Researchers do not already know everything there is to know about reducing recidivism and keeping youth out of the justice system.
The Cure Violence model is a public health approach to gun violence reduction that seeks to change individual and community attitudes and norms about gun violence. It considers gun violence to be analogous to a communicable disease that passes from person to person when left untreated.
In an evaluation of inter-agency initiatives to reform human services systems, outcomes are observed at the system level rather than the individual level. The Reclaiming Futures initiative is designed to improve services and interventions for justice-involved youth.
Drawing on a national survey of juvenile court practitioners, this study investigates key questions about the effectiveness of juvenile justice and discusses the implications of the findings for research, policy, and practice.
The juvenile justice system has been transformed in recent years with a range of policies designed to hold youth accountable, but how does society hold this system accountable?
Reclaiming Futures (RF) relies on community partnerships to improve treatment quality, strengthen local leadership, expand inter-organizational collaboration, and create systems of shared performance management. The initial findings of a cross-site evaluation suggest that Reclaiming Futures is yielding important and positive change.
State and local jurisdictions throughout the United States enacted a wide array of new juvenile justice policies in recent years. Many of these policies were intended to make the juvenile justice system tougher, but others improved prevention, increased rehabilitation, and enhanced the restorative features of the juvenile justice system.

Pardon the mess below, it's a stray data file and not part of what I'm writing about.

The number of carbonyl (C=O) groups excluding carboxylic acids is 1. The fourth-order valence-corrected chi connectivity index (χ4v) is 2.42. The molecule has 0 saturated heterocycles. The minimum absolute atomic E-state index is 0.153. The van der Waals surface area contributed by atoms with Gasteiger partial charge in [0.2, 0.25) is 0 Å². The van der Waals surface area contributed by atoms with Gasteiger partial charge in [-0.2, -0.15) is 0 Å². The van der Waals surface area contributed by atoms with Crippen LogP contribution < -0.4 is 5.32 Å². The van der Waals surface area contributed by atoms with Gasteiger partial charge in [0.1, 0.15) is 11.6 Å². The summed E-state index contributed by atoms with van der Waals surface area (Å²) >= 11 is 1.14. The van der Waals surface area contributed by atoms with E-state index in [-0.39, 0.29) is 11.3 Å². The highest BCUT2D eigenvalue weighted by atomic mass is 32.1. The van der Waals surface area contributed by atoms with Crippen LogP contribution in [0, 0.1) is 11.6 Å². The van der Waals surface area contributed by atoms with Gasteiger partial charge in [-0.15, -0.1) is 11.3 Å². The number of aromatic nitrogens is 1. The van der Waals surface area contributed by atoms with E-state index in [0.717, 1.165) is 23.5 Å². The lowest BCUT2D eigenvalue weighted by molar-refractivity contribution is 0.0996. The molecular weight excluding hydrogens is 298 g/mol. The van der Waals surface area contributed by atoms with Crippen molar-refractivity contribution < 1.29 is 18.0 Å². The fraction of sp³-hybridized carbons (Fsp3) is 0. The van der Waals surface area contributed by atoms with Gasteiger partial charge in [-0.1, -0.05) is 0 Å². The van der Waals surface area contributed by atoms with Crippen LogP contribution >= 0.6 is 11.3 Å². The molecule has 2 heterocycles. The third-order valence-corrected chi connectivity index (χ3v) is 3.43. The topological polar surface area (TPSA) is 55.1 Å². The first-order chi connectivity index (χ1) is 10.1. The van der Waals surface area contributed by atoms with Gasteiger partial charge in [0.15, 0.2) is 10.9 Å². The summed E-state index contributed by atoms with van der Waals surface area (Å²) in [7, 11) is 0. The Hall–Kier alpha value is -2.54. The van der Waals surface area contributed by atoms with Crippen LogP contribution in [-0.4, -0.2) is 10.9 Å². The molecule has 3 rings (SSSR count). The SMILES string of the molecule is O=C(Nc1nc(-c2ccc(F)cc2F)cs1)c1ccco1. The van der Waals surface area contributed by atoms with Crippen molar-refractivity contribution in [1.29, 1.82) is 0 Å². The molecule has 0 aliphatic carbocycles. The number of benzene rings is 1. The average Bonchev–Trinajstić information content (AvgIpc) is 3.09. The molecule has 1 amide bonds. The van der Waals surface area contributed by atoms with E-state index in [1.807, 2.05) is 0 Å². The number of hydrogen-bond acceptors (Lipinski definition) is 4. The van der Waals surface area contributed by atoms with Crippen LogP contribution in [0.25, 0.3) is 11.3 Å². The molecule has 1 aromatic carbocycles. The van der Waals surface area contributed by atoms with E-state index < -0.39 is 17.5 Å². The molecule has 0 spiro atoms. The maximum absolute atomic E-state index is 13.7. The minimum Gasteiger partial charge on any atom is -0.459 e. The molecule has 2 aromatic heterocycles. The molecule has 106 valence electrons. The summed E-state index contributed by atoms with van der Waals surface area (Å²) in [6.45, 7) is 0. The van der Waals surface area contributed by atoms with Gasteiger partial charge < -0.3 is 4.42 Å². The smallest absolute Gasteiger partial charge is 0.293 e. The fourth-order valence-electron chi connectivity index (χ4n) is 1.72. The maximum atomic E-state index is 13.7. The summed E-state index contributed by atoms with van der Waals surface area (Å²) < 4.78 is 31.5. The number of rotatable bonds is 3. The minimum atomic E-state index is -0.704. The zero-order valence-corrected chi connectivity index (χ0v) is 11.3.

Problem-solving courts have become a significant feature of the U.S. justice system, and their popularity appears to be growing internationally with courts underway or in development in counties such as Australia and Great Britain.
Youth charged with delinquency offenses in U.S. juvenile courts cannot assert a right to speedy trial. As with several other rights enjoyed exclusively by adults (e.g., trial by jury, consideration of bail), a federal right to speedy trial is not provided for juveniles.
Young offenders have not been provided with a Constitutional right to speedy trial. Yet, concerns about timeliness are often equally pressing in the juvenile court. This study examines the timing of juvenile justice by analyzing delinquency case processing in nearly 400 jurisdictions.
The U.S. Supreme Court mandated greater due process protections for juveniles, including the right to counsel and the protection against self-incrimination. Jurists and policy makers should consider whether young offenders should also have the right to a “speedy trial.”
This article examines the extent to which unnecessary delays exist in the processing of juvenile court cases and analyzes the causes and effects of delay. Includes recommendations for national standards or policy initiatives.
The juvenile justice system during the 1980s failed to live up to the goals it set for itself during the 1960s and 1970s, particularly in the use of secure facilities.
This article examines hospital records for adolescent psychiatric discharges and compares adolescent and young adult patients (ages 18-22) on demographic characteristics, diagnosis, and source of payment to test the relationship between insurance and length of stay.
An evaluation of intensive supervision programs for juveniles illustrated how juvenile justice organizations adapt to the presence of alternative programs in ways that dilute their impact.